However, working out loud when work is hard is a time when we feel the risks of sharing can be greater. Bigger challenges bring their own sets of fears. Do we look incompetent? Are we creating an impression we need help a lot? Are we too demanding on our networks? What if nobody can help because the task is too hard? Many of these fears can be managed through careful framing of our requests for help, choosing where we share and by considering the needs of others. However, it is also important that we don’t just share our big challenges. A consistent practice of working out loud helps.
Work Out Loud on the Easy Work Too
When work is easy, we often forget to work out loud. There are a number of reasons:
- We want the exclusive credit for our easy successes.
- We assume there is no better way
- We can do them so quickly we forget to share or don’t reflect on our experience.
- We don’t value the things that we do well.
- We assume everyone else knows
Whatever the reason we are missing opportunities for shared value. What is easy to us is not always easy or obvious to others. Others can learn from our easy work. Sharing credit with your network can be a great way to give back to those who help us when times are tough. Importantly, showing people what you do that works well helps build a great profile and balances out the traditional risks of sharing when work is hard.
Building a relationship of trust and collaboration with your networks is far easier when you are consistent.
Helping doubters to see the value of working out loud involves not just enabling them to experience others differently but helping them to see the value of the greater good. A challenge we face is that the value that flows from giving of ourselves travels along a convoluted path.
Reciprocal Benefits: Stories of the Paths of Referrals
Almost all my consulting work comes through referrals. Working out loud is a key foundation for that flow of referrals. However, there’s no linear process, no response rate to track and no measure that can capture the paths through which these come. I don’t work out loud for referrals.
I don’t work out loud for referrals. I work out loud to better understand lessons from the work I have each day and to benefit from the insights of others on that work. I also enjoy that others can share these lessons. However, generating business value is a lovely side benefit.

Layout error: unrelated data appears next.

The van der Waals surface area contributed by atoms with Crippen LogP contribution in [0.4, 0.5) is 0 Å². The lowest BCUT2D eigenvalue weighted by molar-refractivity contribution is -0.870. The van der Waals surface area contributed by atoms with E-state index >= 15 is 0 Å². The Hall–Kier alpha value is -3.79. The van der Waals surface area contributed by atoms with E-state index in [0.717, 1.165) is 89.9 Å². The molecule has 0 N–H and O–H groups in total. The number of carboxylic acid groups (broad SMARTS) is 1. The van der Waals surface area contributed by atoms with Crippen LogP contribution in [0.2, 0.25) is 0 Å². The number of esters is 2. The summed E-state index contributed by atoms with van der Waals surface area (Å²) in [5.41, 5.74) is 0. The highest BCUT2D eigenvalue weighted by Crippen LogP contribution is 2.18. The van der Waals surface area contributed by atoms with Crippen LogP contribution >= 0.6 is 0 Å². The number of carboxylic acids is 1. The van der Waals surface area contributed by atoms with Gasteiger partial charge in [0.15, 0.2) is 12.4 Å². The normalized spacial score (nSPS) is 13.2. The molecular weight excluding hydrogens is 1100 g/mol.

That benefit is not predictable because it is a function of reputation, relationships and work that’s ongoing, not a transactional exchange. Here are some examples:
- I post on Linkedin about working out loud week and the post is shared widely. The post reminds a former colleague of mine about me and some work we did together. My friend refers me to a friend of their as a potential solution for an unrelated topic.
- I agree to have coffee with a friend of a friend who is running a small business to discuss a business challenge. After a number of conversations where I offer some advice, things go quiet as we both return to our work. Months later, the small business owner refers me to another friend of theirs. Eventually, a colleague of that person retains me for some work.
- I collaborate with a small group of partners and competitors over four years. We share insights, ideas, and approaches even when we occasionally come up head to head competing against each other for work. After a number of years, there’s a flow of great referral opportunities between members of the network. We like working with each other. We understand each other’s relative expertise. We know we can’t do everything.
I see each of those examples of referrals to my consulting practice as an indirect outcome of reputation, relationships and work done out loud over many years. I have faith that if I continue to work in this way the benefits will keep flowing. Try explaining it to a doubter and they will explain it away as a result of hidden strategy, luck, reputation, or expertise.
The Greater Benefit of Altruism
Even harder for the doubter to grasp is that I would still work out loud, if none of these or other examples had happened. I enjoy helping others. Seeing others succeed in their work because you were able to assist is amazing. Having the ability to help others is a privilege.
I knew the power of help and generosity. However, I had not seen the specific power of working out loud until I started blogging consistently at work. Each day I shared a post on some lesson from my work and career. The posts were short and the audience was small as they were shared only inside the organisation. I realised the value to others one day when walking into the building a stranger enthusiastically rushed up to me and thanked me for a recent post. Speaking like a close friend, they explained that the post had enabled them to solve a problem and they now used that technique consistently. One person’s work had been made easier by my blogpost and they were extraordinarily grateful. Even more remarkable, a person I had never met felt they knew me well enough to forget to even introduce themselves.
Work today is hard, competitive, and it can be alienating for people. Creating just one moment of human connection founded in generosity can make a wonderful difference to others. It can also be a great reminder that those who give receive the greatest rewards, even if nothing ever comes back but thanks.